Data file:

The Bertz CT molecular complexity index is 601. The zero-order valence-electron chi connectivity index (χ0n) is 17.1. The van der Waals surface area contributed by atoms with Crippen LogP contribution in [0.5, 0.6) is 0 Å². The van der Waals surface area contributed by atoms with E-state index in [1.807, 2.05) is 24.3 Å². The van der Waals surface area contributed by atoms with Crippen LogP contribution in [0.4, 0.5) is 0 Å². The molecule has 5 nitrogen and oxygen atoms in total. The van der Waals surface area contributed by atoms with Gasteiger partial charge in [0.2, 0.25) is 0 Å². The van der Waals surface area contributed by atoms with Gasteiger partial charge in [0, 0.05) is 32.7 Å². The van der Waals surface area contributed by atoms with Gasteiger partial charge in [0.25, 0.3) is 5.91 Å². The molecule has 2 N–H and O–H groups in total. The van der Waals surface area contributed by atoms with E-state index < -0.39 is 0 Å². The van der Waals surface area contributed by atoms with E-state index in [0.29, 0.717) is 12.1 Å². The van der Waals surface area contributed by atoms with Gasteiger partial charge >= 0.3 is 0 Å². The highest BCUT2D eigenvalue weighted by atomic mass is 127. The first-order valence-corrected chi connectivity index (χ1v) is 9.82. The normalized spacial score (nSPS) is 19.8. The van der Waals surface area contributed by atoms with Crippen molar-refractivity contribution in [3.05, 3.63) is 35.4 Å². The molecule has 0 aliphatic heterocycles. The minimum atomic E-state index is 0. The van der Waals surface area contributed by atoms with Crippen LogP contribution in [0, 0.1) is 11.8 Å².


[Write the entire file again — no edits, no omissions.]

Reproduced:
The Bertz CT molecular complexity index is 601. The zero-order valence-electron chi connectivity index (χ0n) is 17.1. The van der Waals surface area contributed by atoms with Crippen LogP contribution in [0.5, 0.6) is 0 Å². The van der Waals surface area contributed by atoms with E-state index in [1.807, 2.05) is 24.3 Å². The van der Waals surface area contributed by atoms with Crippen LogP contribution in [0.4, 0.5) is 0 Å². The molecule has 5 nitrogen and oxygen atoms in total. The van der Waals surface area contributed by atoms with Gasteiger partial charge in [0.2, 0.25) is 0 Å². The van der Waals surface area contributed by atoms with Gasteiger partial charge in [0, 0.05) is 32.7 Å². The van der Waals surface area contributed by atoms with Gasteiger partial charge in [0.25, 0.3) is 5.91 Å². The molecule has 2 N–H and O–H groups in total. The van der Waals surface area contributed by atoms with E-state index < -0.39 is 0 Å². The van der Waals surface area contributed by atoms with E-state index in [0.29, 0.717) is 12.1 Å². The van der Waals surface area contributed by atoms with Gasteiger partial charge >= 0.3 is 0 Å². The highest BCUT2D eigenvalue weighted by atomic mass is 127. The first-order valence-corrected chi connectivity index (χ1v) is 9.82. The normalized spacial score (nSPS) is 19.8. The van der Waals surface area contributed by atoms with Crippen molar-refractivity contribution in [3.05, 3.63) is 35.4 Å². The molecule has 0 aliphatic heterocycles. The minimum atomic E-state index is 0. The van der Waals surface area contributed by atoms with Crippen LogP contribution in [0, 0.1) is 11.8 Å².